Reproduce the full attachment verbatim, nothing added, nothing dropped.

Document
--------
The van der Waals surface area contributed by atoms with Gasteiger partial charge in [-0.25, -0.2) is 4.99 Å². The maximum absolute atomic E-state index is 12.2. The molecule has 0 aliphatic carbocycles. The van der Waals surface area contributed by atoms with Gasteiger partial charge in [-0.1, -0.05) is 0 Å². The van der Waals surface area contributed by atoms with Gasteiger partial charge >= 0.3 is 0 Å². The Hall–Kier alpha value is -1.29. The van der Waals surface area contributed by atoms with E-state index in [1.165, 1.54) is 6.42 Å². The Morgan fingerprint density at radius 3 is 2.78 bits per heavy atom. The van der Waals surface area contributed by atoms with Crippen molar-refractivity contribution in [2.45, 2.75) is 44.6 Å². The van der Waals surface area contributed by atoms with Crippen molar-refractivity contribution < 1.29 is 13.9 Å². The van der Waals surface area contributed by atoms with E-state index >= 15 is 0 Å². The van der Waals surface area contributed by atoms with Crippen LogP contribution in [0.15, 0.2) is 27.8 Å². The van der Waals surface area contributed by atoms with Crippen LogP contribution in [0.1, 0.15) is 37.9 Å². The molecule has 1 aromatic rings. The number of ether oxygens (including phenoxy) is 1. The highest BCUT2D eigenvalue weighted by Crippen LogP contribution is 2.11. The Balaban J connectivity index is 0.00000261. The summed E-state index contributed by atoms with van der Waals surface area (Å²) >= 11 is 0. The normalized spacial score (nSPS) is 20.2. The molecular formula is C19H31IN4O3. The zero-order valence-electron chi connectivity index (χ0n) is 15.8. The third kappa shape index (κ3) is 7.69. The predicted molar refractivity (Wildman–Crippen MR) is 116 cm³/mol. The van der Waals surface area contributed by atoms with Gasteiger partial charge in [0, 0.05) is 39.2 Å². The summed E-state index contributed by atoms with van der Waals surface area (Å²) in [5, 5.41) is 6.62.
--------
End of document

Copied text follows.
The van der Waals surface area contributed by atoms with Gasteiger partial charge in [-0.25, -0.2) is 4.99 Å². The maximum absolute atomic E-state index is 12.2. The molecule has 0 aliphatic carbocycles. The van der Waals surface area contributed by atoms with Gasteiger partial charge in [-0.1, -0.05) is 0 Å². The van der Waals surface area contributed by atoms with Gasteiger partial charge >= 0.3 is 0 Å². The Hall–Kier alpha value is -1.29. The van der Waals surface area contributed by atoms with E-state index in [1.165, 1.54) is 6.42 Å². The Morgan fingerprint density at radius 3 is 2.78 bits per heavy atom. The van der Waals surface area contributed by atoms with Crippen molar-refractivity contribution in [2.45, 2.75) is 44.6 Å². The van der Waals surface area contributed by atoms with Crippen molar-refractivity contribution < 1.29 is 13.9 Å². The van der Waals surface area contributed by atoms with E-state index >= 15 is 0 Å². The van der Waals surface area contributed by atoms with Crippen LogP contribution in [0.15, 0.2) is 27.8 Å². The van der Waals surface area contributed by atoms with Crippen LogP contribution in [0.1, 0.15) is 37.9 Å². The molecule has 1 aromatic rings. The number of ether oxygens (including phenoxy) is 1. The highest BCUT2D eigenvalue weighted by Crippen LogP contribution is 2.11. The Balaban J connectivity index is 0.00000261. The summed E-state index contributed by atoms with van der Waals surface area (Å²) >= 11 is 0. The normalized spacial score (nSPS) is 20.2. The molecular formula is C19H31IN4O3. The zero-order valence-electron chi connectivity index (χ0n) is 15.8. The third kappa shape index (κ3) is 7.69. The predicted molar refractivity (Wildman–Crippen MR) is 116 cm³/mol. The van der Waals surface area contributed by atoms with Gasteiger partial charge in [0, 0.05) is 39.2 Å². The summed E-state index contributed by atoms with van der Waals surface area (Å²) in [5, 5.41) is 6.62.